Grays Harbor voters gave a resounding thumbs up to steer some tax dollars toward buses and emergency vehicles Tuesday, when they voted in favor of funding for the Grays Harbor Transit system and for two new ambulances for the East County’s Fire District 5.
Grays Harbor Transit Authority’s Proposition 1 — which would increase the sales tax by one-tenth of 1 percent countywide to help fund the struggling bus system — is passing by a wide margin with 9,687 votes approving the measure, to only 3,999 against. That’s a margin of just about 71 percent to 29 percent.
Meanwhile, the East County’s Fire District 5, which hasn’t had a bond measure approved since the mid-1990s, according to Fire Chief Dan Prater, can likely start shopping for two spanking-new ambulances. Voters in the fire district are approving the measure by a margin of 714 votes to 313 or 69.5 percent to 30.5 percent.
There is a small catch there, though. In order for that bond-measure vote to be certified, the election must draw at least 40 percent of turnout from the most recent general election — the 2012 presidential election, which brought out relatively big numbers.
Prater was feeling pretty positive Tuesday night, as the turnout number was already at 38.1 percent of the past turnout, and no votes have yet to be counted from any of the county’s drop boxes or those mailed in the past couple of days.
“I think it’s the first time we’ve had a bond approval since 1994, so I’m very pleased with that,” said Prater on Tuesday night. “As of right now, we’re very, very happy and pleased and keeping our fingers crossed.”
Prater said he was getting congratulatory text messages from other fire officials in the region.
“They know this was a very big deal for us,” said Prater. “It’s going to help us greatly if it happens. This is the number one need for Fire District 5 — not just us but for the East County EMS system.”
As for Gray Harbor Transit, Mark Carlin, manager of the bus system, said he’s “very pleased” with the news and thanked voters for their support.
“It’s awesome news and it’s great to see people showing support for their local transit,” Carlin said. “The last several months have been painful for everyone, our riders and our governing body with all the cuts.”
The Grays Harbor Transit Board voted in July to eliminate all weekend service, with cuts going into effect at the end of September. The transit authority had been outspending revenues by about $800,000 each year, and the service cuts saved enough money to keep Grays Harbor Transit running, but only on weekdays.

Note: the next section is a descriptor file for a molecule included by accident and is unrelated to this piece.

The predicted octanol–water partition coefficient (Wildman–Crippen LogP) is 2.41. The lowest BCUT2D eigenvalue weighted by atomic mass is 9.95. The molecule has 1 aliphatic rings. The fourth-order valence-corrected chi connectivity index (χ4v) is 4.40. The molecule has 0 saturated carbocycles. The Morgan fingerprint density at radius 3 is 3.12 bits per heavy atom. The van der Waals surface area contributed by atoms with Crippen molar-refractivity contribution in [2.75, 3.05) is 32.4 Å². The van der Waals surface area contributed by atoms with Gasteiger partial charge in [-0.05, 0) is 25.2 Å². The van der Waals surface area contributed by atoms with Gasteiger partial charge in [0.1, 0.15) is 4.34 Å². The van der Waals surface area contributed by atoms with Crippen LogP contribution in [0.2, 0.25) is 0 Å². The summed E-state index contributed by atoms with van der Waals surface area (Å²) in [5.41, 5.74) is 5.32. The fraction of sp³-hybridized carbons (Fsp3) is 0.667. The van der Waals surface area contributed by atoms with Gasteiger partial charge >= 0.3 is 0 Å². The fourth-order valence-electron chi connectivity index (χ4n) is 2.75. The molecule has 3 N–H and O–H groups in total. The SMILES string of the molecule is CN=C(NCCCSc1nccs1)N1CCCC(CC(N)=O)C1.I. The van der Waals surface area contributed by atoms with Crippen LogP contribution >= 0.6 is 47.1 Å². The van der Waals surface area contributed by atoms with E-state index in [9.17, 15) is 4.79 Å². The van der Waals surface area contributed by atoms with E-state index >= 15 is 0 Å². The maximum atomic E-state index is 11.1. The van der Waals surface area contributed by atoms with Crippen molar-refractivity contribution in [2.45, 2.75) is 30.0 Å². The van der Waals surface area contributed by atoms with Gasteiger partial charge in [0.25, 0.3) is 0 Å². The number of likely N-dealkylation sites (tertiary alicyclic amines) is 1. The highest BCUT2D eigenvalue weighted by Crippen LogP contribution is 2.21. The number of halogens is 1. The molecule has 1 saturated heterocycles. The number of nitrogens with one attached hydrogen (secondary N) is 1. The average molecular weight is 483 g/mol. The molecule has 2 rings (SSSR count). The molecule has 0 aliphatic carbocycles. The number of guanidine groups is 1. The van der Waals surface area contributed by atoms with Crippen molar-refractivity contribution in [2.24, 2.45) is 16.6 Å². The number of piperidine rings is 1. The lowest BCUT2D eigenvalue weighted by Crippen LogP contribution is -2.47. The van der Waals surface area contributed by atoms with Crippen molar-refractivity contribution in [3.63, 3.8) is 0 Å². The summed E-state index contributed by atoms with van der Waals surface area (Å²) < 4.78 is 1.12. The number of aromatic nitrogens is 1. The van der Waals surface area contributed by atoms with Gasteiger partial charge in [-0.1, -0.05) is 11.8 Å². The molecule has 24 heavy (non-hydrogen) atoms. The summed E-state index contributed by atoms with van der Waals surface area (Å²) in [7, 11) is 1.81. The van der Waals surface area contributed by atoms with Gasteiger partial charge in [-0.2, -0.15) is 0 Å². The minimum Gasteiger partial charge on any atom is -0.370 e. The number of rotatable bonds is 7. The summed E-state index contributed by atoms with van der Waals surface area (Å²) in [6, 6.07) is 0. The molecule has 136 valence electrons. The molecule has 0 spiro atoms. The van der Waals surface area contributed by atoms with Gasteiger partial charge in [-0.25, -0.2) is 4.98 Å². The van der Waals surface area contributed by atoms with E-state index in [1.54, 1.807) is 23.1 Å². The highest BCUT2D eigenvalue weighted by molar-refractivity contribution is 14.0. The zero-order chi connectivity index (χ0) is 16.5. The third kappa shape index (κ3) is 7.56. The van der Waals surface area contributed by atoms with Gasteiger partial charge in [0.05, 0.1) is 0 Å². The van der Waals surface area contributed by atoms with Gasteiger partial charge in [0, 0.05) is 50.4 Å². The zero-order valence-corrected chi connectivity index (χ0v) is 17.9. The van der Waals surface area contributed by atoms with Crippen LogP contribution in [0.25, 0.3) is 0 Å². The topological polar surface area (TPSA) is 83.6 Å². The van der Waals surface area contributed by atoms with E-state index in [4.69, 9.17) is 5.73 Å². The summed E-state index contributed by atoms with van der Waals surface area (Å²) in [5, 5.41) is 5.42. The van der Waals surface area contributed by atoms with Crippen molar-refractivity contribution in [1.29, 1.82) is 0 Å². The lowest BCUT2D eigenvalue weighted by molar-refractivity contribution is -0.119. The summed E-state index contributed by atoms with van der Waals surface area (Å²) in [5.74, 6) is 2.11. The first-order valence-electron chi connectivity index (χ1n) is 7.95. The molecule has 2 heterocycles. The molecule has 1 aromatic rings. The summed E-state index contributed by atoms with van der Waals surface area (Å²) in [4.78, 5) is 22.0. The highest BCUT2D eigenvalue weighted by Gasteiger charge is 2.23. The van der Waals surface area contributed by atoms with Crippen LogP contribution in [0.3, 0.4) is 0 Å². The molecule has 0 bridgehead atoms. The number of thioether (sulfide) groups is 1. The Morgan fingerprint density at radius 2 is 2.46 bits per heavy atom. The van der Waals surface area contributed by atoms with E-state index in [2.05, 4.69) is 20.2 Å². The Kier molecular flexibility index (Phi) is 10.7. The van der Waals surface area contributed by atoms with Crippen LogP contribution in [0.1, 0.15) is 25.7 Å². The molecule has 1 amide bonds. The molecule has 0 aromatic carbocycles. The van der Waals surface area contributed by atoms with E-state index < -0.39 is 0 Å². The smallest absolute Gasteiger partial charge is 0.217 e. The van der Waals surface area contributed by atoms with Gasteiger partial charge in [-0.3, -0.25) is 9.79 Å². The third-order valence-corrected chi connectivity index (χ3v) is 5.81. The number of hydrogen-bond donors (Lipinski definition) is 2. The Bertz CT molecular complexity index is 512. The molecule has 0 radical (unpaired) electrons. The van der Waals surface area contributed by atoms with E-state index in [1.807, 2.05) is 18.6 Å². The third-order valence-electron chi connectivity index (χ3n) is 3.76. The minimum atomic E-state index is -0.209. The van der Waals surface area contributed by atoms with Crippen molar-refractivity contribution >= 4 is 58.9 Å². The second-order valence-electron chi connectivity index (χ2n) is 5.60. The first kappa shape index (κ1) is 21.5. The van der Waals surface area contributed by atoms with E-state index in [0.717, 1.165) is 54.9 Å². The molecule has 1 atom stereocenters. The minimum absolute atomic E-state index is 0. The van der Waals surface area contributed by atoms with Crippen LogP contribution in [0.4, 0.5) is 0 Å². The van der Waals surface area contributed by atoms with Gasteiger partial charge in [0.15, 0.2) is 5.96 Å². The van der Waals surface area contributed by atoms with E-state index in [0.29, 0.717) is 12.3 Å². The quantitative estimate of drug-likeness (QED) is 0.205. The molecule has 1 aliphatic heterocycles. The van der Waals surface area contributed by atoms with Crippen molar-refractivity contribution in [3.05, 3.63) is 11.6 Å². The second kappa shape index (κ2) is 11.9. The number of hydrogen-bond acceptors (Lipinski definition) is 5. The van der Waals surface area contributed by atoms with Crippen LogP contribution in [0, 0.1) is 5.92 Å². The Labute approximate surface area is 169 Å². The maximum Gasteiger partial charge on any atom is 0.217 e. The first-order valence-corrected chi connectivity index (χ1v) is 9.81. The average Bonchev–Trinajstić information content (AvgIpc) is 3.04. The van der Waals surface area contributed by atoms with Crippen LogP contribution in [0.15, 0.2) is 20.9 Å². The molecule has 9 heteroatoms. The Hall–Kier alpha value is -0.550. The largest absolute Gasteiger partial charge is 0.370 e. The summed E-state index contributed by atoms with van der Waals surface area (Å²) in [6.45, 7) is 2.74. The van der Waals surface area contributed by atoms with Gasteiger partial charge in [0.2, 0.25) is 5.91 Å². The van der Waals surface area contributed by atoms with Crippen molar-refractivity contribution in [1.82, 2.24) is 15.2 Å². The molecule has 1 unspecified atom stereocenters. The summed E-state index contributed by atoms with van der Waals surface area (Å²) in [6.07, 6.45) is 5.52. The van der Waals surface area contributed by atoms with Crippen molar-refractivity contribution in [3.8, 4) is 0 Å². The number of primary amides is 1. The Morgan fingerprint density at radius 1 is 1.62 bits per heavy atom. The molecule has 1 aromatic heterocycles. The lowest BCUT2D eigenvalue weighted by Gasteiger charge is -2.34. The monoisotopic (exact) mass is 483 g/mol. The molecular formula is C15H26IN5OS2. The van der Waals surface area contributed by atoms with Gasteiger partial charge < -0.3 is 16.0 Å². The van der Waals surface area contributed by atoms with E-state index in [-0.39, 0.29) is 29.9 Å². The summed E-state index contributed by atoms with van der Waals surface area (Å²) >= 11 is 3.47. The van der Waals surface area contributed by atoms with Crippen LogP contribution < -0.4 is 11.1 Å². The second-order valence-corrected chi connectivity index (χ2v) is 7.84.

The 0.1 percent sales tax increase will likely generate about $855,000 each year — enough to get weekend buses up-and-running again at some level.
But Carlin said riders shouldn’t expect changes straight away. Grays Harbor Transit won’t see the fruits of the tax increase until June of 2014. Carlin said the transit board will spend the next few months preparing a new service plan, and service changes will come in early 2015.
Grays Harbor Transit Board President Jack Durney, also the mayor of Hoquiam, was pleased with the results. He said the sales tax increase should keep transit afloat until the economy improves.
“Things turned out pretty well, so we’ll keep doing what we need to do until we get that money flowing in,” Durney said. “I’m really happy with the support voters shower for our drivers and our riders.”
Durney said he hopes to decrease the sales tax again once the state and federal governments restore some transit funding.
Even with high Grays Harbor unemployment, Carlin said he had no doubts that the transit measure would pass. He said union members, drivers and passengers were all very involved in raising awareness for the measure. Karen Stites, president of the Amalgamated Transit Union Local 1765 and a Grays Harbor Transit employee, headed up the campaign.
“The union and the employees all worked so hard,” Carlin said. “They were passing out yard signs, speaking to riders. It was just a huge effort on everyone’s part.”
The current countywide sales tax is 8.4 percent. In February, Aberdeen voters increased their sales tax by 0.13 percent to help pay for road projects, so the tax there is the highest in the county at 8.53 percent. When the sales tax increase is certified and implemented by the state Department of Revenue, the rate would be 8.63 percent in Aberdeen and 8.5 percent everywhere else.
The last time the county’s sales tax went up was in 2010 to benefit substance abuse and mental health programs. That was done without a vote of the people. The county commissioners at the time were empowered to raise the sales tax with just a majority vote.
The real question will be, how will other jurisdictions now see this sales tax increase as an entry point to push their own sales tax proposals?
Council members in Elma are already discussing a potential sales tax increase to send to the voters to get more money for roads.
The other year, County Commissioner Herb Welch had pushed for a sales tax increase to generate more money for criminal justice programs. Welch dropped the proposal because criminal justice leaders were worried residents would vote against it without a clear plan.
There’s also been talk in recent years of a sales tax increase proposal to benefit disaster preparedness programs in the wake of the December 2007 storm.
Amelia Dickson of The Daily World contributed to this story.